Sunday, November 17, 2002 -

ONTARIO -- Author C.A. Honey of Ontario calls himself a skeptic. Many others, he says casually, think he's a wacko.

Honey, 74, has spent the last 45 years of his life seeking the truth about UFOs and "space people.' His new book "Flying Saucers: 50 Years Later,' published in yellow paperback by a Canadian company, was released earlier this year.

Honey, a television repairman and a former design engineering supervisor at Hughes Aircraft Co. in Fullerton, wrote the book because he needed the money and wanted to promote his agenda, he said.

"It's exposing about 95 to 97 percent of the phony stuff in the field and setting people straight as to what is going on,' he said. "A lot of people are interested in UFOs and flying saucers, but all they know is all this propaganda that is being put out by so many people.'

Honey became interested in UFO phenomena after he spotted a UFO in the late 50s while he lived in Seattle, he said.

Honey, who served in the U.S. Navy and Air Force and is also a professional hypnotist, makes several claims in the book.

UFOs, he says, originate from another planet still unknown to present day astronomers.

According to Honey, mankind did not originate on Earth through normal evolution but is the result of a special creation performed by the Nefilim who came to this solar system about 450,000 years ago as documented in ancient Sumerian writings.

He said the government has participated in a disinformation campaign, including the use of hypnosis, to confuse the truth and is concealing it from all those who could not accept it at this time.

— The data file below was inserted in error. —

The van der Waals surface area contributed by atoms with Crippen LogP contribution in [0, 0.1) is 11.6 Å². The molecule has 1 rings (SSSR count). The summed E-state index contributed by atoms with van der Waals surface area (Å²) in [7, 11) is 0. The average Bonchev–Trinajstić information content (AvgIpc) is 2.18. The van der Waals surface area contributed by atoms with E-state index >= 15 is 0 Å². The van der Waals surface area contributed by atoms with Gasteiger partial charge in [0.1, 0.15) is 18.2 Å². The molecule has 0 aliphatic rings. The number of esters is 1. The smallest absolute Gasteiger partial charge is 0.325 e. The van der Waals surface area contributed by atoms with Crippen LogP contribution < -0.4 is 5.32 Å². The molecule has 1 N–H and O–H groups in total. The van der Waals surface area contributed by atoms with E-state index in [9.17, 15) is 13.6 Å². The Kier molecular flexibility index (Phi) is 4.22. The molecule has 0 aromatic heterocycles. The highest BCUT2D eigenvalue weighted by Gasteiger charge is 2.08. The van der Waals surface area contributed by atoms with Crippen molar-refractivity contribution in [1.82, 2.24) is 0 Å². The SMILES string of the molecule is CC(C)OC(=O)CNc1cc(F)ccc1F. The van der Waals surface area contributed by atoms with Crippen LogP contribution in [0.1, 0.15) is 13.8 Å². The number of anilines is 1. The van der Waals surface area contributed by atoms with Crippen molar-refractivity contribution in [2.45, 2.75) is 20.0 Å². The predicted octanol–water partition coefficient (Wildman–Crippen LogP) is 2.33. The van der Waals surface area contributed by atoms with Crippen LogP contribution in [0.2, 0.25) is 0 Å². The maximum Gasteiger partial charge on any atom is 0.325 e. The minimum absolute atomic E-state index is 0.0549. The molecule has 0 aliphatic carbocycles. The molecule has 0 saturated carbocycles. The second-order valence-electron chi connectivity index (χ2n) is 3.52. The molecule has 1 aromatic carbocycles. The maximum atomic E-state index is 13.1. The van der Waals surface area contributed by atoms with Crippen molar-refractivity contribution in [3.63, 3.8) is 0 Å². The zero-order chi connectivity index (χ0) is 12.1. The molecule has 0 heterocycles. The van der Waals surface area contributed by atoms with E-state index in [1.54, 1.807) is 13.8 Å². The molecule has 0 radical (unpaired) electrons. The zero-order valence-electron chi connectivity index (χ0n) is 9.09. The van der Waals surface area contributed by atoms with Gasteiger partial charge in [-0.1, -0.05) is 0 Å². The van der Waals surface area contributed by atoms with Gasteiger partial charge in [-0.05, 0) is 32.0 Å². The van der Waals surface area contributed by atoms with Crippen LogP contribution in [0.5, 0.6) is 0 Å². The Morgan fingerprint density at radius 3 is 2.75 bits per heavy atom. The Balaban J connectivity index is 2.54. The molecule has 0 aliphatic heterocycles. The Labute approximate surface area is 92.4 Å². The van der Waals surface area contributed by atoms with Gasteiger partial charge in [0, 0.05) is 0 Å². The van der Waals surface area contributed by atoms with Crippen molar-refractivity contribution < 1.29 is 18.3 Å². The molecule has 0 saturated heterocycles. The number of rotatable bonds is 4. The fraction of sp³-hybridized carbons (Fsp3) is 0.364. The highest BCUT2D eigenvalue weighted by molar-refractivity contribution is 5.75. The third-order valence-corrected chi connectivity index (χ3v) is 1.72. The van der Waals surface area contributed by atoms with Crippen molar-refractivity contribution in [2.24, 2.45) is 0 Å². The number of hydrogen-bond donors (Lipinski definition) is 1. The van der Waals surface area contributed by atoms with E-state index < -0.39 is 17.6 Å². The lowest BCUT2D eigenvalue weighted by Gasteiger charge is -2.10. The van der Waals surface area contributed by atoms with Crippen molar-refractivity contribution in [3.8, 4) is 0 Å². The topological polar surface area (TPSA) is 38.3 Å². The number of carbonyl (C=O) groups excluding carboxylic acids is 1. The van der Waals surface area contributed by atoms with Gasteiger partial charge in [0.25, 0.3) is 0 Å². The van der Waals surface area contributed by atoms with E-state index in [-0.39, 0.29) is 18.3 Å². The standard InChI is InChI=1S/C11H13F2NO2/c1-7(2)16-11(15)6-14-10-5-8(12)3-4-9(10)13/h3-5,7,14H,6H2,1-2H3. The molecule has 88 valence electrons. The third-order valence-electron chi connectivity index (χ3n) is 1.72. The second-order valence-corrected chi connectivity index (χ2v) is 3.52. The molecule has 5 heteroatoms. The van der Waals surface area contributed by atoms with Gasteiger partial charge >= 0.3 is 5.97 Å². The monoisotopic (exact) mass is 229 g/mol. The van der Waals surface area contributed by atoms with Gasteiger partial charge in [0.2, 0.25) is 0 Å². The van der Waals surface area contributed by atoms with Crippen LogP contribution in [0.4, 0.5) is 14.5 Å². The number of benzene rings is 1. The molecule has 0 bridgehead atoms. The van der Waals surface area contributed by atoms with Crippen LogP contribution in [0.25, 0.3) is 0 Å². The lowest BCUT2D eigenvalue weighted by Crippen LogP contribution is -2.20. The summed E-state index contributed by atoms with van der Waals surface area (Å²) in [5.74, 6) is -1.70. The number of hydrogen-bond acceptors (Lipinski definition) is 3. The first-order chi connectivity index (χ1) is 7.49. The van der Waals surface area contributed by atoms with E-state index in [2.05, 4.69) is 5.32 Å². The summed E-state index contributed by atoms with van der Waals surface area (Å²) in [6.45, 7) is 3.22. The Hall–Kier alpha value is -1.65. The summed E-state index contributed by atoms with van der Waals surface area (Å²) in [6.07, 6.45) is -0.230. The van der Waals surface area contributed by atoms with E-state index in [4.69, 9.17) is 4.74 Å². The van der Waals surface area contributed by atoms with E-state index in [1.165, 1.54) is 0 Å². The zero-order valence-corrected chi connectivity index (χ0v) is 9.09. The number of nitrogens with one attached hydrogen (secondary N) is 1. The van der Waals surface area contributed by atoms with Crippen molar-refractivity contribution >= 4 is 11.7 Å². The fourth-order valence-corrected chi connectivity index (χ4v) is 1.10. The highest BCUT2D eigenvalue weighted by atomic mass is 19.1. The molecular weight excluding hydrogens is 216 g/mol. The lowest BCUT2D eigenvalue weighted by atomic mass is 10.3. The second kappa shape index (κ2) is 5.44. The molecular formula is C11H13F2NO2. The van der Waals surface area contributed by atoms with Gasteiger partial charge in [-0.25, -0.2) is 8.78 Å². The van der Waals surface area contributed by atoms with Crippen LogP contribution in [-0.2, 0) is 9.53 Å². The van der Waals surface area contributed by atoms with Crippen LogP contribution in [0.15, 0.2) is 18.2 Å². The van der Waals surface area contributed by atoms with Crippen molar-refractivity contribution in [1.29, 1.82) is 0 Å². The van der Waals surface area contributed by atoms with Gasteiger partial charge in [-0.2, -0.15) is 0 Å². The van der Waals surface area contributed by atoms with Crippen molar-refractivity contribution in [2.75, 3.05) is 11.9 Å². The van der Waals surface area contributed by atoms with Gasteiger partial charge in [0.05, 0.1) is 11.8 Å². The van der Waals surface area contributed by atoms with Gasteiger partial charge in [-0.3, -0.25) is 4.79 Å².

Contrary to the beliefs of some, space people do not look like insects or reptilians, but in fact look like you and me, he said.

Pat Linse, founder of the Altadena-based Skeptic Society, said Honey's claims are more religious than scientific.

"If they were scientific, people in all these other fields would agree with him more,' she said, citing geneticists, biologists, archaeologists and biblical scholars. "He's just an isolated figure whose come up with some very appealing ideas.'

Honey's knowledge is the the result of logic, years of personal experience and research in the field, circumstantial evidence and research from pundits like Zecharia Sitchin, a Sumerian scholar, Honey said. Honey added that he does not like to talk about his personal encounters since he has no way of proving them.

"I think that what I write is logical, it makes sense and I document very heavily just about everything I do and why I believe the way I do on things,' he said.